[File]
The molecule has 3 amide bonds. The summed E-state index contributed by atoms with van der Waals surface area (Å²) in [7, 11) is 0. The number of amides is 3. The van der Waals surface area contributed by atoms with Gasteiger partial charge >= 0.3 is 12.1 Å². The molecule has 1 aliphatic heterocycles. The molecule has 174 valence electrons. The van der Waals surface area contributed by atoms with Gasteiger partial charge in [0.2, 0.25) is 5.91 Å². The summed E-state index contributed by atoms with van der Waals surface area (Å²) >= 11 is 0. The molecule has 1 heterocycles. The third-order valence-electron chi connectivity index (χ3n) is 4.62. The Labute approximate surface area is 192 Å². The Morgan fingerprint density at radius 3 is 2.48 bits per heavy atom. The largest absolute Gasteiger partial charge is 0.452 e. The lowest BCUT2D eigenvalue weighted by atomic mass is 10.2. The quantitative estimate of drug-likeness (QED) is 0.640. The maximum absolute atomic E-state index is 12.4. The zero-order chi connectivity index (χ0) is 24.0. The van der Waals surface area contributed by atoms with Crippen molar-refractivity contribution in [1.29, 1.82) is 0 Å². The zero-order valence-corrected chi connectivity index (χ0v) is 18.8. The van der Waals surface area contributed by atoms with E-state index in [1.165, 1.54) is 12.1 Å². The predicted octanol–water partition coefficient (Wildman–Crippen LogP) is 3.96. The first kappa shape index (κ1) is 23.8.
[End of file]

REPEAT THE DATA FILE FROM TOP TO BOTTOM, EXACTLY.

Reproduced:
The molecule has 3 amide bonds. The summed E-state index contributed by atoms with van der Waals surface area (Å²) in [7, 11) is 0. The number of amides is 3. The van der Waals surface area contributed by atoms with Gasteiger partial charge >= 0.3 is 12.1 Å². The molecule has 1 aliphatic heterocycles. The molecule has 174 valence electrons. The van der Waals surface area contributed by atoms with Gasteiger partial charge in [0.2, 0.25) is 5.91 Å². The summed E-state index contributed by atoms with van der Waals surface area (Å²) >= 11 is 0. The molecule has 1 heterocycles. The third-order valence-electron chi connectivity index (χ3n) is 4.62. The Labute approximate surface area is 192 Å². The Morgan fingerprint density at radius 3 is 2.48 bits per heavy atom. The largest absolute Gasteiger partial charge is 0.452 e. The lowest BCUT2D eigenvalue weighted by atomic mass is 10.2. The quantitative estimate of drug-likeness (QED) is 0.640. The maximum absolute atomic E-state index is 12.4. The zero-order chi connectivity index (χ0) is 24.0. The van der Waals surface area contributed by atoms with Crippen molar-refractivity contribution in [1.29, 1.82) is 0 Å². The zero-order valence-corrected chi connectivity index (χ0v) is 18.8. The van der Waals surface area contributed by atoms with E-state index in [1.165, 1.54) is 12.1 Å². The predicted octanol–water partition coefficient (Wildman–Crippen LogP) is 3.96. The first kappa shape index (κ1) is 23.8.